CRUELTY AT SCOTTISH LAB EXPOSED
Documents and photographs leaked to Animal Defenders Intentional (ADI)
provide a chilling insight into the world of contract research, where laboratories are
paid to conduct animal experiments on behalf of manufacturers of products such as
drugs, chemicals, household and industrial substances.
Inveresk laboratories, near Edinburgh, offers its clients dogs, monkeys,
rats, mice, rabbits, pigs, guinea pigs, goats, cows, birds and fish for experimentation
and claims to be responsible for approximately 1% of all experiments taking place in
the UK - over 25,000 animals every year. Experiments like these are rarely published
so this is a unique insight into the world of commercial animal experimentation.
The Inveresk reports show:
Horrific suffering is revealed. Side effects listed in Inveresk's own reports
included: dogs foaming at the mouth; vomiting; bleeding from the gums with diarrhoea; rats
choking to death on paint; monkeys subdued, hunched in their cages, suffering body
tremors; liquid faeces and swollen penises.
- Miscalculations in dosing resulting in severe suffering, death and
premature termination of studies.
- Researchers running out of the test substance, half way through a study.
- A test substance passing its expiry date before the end of the experiment,
whilst dosing of the animals continued.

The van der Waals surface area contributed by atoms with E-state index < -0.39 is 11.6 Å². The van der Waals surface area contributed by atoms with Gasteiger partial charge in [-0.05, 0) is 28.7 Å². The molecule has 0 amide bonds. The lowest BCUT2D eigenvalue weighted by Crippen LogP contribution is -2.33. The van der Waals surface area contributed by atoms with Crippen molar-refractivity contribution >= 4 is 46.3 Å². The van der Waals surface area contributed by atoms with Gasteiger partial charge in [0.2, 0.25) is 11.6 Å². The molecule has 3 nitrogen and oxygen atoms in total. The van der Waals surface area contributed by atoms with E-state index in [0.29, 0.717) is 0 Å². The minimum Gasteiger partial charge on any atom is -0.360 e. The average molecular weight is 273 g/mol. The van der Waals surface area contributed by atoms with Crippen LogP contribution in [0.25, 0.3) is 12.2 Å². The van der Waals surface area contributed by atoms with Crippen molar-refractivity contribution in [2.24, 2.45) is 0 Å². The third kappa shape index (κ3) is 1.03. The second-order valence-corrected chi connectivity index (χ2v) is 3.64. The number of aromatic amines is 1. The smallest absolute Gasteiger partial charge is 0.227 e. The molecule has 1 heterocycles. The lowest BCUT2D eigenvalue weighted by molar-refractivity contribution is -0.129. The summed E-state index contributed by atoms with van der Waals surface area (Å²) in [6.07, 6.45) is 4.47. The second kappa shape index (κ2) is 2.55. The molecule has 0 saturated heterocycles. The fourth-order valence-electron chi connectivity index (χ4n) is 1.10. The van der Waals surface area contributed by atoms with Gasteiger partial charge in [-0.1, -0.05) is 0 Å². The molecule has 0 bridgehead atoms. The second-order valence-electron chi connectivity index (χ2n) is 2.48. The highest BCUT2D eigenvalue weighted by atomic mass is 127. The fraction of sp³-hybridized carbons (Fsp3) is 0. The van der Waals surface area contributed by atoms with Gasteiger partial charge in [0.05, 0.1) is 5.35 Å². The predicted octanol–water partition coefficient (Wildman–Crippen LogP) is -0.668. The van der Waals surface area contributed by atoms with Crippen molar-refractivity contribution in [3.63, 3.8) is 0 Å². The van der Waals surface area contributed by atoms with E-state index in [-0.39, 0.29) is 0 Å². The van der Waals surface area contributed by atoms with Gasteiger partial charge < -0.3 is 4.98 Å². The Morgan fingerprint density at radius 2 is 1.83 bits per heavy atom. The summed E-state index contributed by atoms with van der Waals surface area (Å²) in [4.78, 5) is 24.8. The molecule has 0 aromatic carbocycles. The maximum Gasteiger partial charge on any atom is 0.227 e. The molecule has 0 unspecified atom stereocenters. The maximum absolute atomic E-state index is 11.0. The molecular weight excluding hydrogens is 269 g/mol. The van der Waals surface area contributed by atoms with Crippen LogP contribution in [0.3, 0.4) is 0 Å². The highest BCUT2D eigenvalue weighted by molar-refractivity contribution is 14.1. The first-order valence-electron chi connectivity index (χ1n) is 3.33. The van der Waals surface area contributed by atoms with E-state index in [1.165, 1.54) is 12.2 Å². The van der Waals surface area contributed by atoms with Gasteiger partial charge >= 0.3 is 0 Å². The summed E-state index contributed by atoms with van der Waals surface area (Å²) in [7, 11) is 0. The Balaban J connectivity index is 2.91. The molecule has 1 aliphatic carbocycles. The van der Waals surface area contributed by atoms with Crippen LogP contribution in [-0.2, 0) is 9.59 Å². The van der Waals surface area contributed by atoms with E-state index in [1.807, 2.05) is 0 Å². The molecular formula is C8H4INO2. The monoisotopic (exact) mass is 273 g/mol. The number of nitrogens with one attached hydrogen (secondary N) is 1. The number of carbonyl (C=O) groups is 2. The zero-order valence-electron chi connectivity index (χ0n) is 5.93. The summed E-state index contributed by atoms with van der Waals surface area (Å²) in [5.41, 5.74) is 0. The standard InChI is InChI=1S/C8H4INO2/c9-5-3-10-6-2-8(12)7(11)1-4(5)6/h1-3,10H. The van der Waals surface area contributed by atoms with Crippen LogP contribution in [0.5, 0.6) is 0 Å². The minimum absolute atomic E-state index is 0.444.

- Animal tests being conducted when human studies were already underway.
- Animal results ignored - human studies continued after bad animal results.
- Chemicals accidentally pumped into dogs' lungs instead of their stomachs.
The ADI report discusses the conduct of experiments, the suffering of the
animals and the alternatives which are already available (or could be made so).
ADI Chief Executive Jan Creamer said: "This reveals the true horror of
regulatory testing on animals and insight into the enormous level of suffering and
carnage that will be brought about by the animal testing programme proposed in the
EU's new chemical regulations. Inveresk is the type of laboratory that will be
undertaking the new EU chemical testing programme. REACH (Registration,
Evaluation and Authorisation of Chemicals) is the new EU chemicals testing strategy:
around 30,000 chemicals produced in high volumes will be tested on millions of animals.
"UK and EU regulations require that animals should only be used when necessary; that
non-animal methods be sought. And yet we see at Inveresk, experiments on animals when
human clinical trials are being undertaken, blunders during experimental procedures which
cause animals severe suffering, animals being choked to death with paint for unnecessary
"All of this is unnecessary. ADI has proposed a new non-animal testing
strategy for the new chemical regulations that uses advanced techniques
which will deliver the protection for humans and the environment that we all
want to see, but without wasting animals' lives in cruel and unnecessary tests."
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